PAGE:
Around this time, Pete began turning his attention to the environment, long before it became fashionable. In 1969, he co-founded the Hudson River Sloop Clearwater, an environmental organization that champions the restoration and preservation of the Hudson River and its estuaries through grassroots activism, music and education. Clearwater also refers to the 106-foot-long sloop Pete helped build. Today, the sloop still plies the Hudson and the Classroom of the Waves program continues to advocate for the environment and the community of the Hudson Valley by taking over 20,000 school children a year out on the river.
On stage or off, Pete continues to be heard. Perhaps poet Carl Sandburg described it best when he called Pete Americas tuning fork. After all these years, Pete continues to resonate with the best part of America, our soul.
The Dorothy and Lillian Gish Prize
The Dorothy and Lillian Gish Prize is one of the largest awards in the arts. Nominations are welcomed from the arts community and may be submitted through The Gish Prize website, www.gishprize.com. The Gish Prize committee, a group that changes every year, considers all nominations and chooses each recipient. Composed of leaders in the arts community, the committee for this year includes Cora Cahan, president, The New 42nd Street; Graciela Daniele, choreographer; Michael Kaiser, president, The John F. Kennedy Center for the Performing Arts; Terrence McNally, playwright; and, Lowery Sims, curator, Museum of Arts and Design.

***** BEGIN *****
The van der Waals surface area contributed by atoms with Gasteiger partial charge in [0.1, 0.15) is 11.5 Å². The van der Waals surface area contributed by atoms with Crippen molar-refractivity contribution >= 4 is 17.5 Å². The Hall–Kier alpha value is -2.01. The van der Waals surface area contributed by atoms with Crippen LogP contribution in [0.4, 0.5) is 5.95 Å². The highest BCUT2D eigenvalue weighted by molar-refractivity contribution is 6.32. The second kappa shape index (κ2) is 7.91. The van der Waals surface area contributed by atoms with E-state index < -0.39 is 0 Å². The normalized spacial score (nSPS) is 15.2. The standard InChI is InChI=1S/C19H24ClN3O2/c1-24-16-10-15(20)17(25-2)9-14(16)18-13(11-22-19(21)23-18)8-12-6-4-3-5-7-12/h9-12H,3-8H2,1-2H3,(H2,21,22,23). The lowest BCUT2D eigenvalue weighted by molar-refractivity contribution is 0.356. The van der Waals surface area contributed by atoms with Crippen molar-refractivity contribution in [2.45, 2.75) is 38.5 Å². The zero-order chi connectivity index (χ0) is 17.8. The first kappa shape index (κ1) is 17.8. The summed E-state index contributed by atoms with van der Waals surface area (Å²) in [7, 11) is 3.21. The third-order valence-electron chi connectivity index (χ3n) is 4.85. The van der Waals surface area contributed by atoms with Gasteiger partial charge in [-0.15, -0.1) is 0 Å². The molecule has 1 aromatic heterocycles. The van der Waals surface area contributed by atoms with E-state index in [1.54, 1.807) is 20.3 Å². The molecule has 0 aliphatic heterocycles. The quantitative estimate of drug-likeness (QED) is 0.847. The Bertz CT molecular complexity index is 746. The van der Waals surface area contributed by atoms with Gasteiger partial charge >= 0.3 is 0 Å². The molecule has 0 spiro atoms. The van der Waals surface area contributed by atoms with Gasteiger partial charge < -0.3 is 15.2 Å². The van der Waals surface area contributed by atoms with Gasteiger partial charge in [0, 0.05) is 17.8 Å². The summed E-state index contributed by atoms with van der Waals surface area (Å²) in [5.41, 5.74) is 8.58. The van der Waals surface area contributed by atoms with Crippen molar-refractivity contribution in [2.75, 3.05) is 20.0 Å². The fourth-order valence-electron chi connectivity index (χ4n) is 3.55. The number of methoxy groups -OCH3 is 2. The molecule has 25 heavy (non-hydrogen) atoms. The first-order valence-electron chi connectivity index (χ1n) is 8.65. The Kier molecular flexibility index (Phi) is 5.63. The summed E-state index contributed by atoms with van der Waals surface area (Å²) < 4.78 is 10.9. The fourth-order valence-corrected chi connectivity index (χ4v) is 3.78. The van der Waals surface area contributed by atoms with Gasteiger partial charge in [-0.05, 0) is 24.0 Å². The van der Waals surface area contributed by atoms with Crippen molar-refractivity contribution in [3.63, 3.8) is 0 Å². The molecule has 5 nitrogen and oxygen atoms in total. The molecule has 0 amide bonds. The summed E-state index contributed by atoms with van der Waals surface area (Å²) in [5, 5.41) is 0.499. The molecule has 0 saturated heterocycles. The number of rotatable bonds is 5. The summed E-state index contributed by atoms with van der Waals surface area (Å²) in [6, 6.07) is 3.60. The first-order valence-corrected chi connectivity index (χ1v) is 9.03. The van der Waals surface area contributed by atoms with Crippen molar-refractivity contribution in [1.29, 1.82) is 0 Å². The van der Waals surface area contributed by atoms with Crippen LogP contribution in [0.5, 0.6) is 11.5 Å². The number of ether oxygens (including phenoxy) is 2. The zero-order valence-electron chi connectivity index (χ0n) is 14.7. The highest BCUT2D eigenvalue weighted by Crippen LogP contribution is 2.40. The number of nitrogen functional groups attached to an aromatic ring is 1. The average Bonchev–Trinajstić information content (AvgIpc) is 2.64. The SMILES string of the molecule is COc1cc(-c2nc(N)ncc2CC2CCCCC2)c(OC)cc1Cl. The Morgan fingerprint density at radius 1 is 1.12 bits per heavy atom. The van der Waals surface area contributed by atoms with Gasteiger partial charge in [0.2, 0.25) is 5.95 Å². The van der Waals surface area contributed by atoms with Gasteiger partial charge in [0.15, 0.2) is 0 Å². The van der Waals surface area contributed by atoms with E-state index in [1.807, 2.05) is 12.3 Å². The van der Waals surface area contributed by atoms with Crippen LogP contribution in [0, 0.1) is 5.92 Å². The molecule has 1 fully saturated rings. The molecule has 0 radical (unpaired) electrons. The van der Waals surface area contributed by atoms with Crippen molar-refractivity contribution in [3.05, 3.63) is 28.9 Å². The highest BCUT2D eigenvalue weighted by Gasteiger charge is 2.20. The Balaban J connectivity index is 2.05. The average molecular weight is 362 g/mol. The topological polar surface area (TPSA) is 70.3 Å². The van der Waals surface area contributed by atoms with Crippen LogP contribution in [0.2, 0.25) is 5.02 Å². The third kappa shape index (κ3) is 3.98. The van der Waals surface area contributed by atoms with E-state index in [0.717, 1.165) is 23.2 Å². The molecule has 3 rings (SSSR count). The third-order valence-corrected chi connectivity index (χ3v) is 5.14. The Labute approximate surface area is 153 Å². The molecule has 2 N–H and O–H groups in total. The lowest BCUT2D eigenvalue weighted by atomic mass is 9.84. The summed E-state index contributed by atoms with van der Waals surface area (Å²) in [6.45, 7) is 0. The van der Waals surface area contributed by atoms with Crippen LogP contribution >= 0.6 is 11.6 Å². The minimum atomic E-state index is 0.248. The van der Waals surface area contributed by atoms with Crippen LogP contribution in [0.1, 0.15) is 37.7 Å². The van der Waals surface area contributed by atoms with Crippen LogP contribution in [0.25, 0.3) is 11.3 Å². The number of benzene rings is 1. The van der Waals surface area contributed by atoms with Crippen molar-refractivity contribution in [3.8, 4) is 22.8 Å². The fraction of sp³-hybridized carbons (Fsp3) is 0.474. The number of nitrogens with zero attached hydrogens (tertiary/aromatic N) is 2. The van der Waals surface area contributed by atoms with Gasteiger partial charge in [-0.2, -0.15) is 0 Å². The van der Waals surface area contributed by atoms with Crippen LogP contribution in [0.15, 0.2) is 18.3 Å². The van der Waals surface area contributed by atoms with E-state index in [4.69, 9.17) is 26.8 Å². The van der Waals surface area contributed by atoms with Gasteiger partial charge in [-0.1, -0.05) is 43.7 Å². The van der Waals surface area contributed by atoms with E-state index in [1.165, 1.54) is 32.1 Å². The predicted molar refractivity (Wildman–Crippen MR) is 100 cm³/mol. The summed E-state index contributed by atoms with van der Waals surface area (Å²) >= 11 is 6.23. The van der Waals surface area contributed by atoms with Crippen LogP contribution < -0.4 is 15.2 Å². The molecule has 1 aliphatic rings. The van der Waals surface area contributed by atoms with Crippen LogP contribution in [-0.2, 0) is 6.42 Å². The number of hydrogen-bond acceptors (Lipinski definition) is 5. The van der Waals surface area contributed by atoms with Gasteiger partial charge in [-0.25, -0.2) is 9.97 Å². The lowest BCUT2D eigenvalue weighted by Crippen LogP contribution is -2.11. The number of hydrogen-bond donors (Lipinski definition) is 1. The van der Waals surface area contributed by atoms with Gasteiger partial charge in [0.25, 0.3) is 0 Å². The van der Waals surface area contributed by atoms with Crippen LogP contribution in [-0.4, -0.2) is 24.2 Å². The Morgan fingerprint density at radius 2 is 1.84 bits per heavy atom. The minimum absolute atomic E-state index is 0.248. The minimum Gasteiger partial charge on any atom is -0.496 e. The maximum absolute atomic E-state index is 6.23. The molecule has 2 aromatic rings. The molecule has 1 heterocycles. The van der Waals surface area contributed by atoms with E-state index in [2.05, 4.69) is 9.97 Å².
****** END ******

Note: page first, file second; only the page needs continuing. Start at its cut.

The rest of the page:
The Gish Prize was established in 1994 by The Dorothy and Lillian Gish Prize Trust. Stars of the silent screen, Dorothy and Lillian Gish brought their unique sensibilities and talents to early film, shaping the development of that art form. The sisters made their motion picture debut together in D.W. Griffiths An Unseen Enemy in 1912 and went on to appear in over 100 films each. They also received accolades for their work on stage and in television. Lillian Gish died in 1993 and Dorothy Gish died in 1968. Their legacy lives on today in The Gish Prize, and in their desire to give the recipients of the prize the recognition they deserve, to bring attention to their contributions to society and encourage others to follow in their path.
The Dorothy and Lillian Gish Prize Recipients
2009 Pete Seeger, folk musician, singer and social activist
2008 Robert Redford, filmmaker, activist, Sundance Institute founder
2007 Laurie Anderson, multimedia performance artist
2006 Shirin Neshat, visual artist and filmmaker
2005 Peter Sellars, theatre and opera director
2004 Ornette Coleman, jazz innovator
2003 Bill T. Jones, dancer/choreographer
2002 Lloyd Richards, theatre director
2001 Jennifer Tipton, lighting designer
2000 Merce Cunningham, dancer/choreographer
1999 Arthur Miller, author/playwright
1998 Isabel Allende, author
1997 Bob Dylan, singer/songwriter
1996 Robert Wilson, artist/director
1995 Ingmar Bergman, film director
1994 Frank Gehry, architect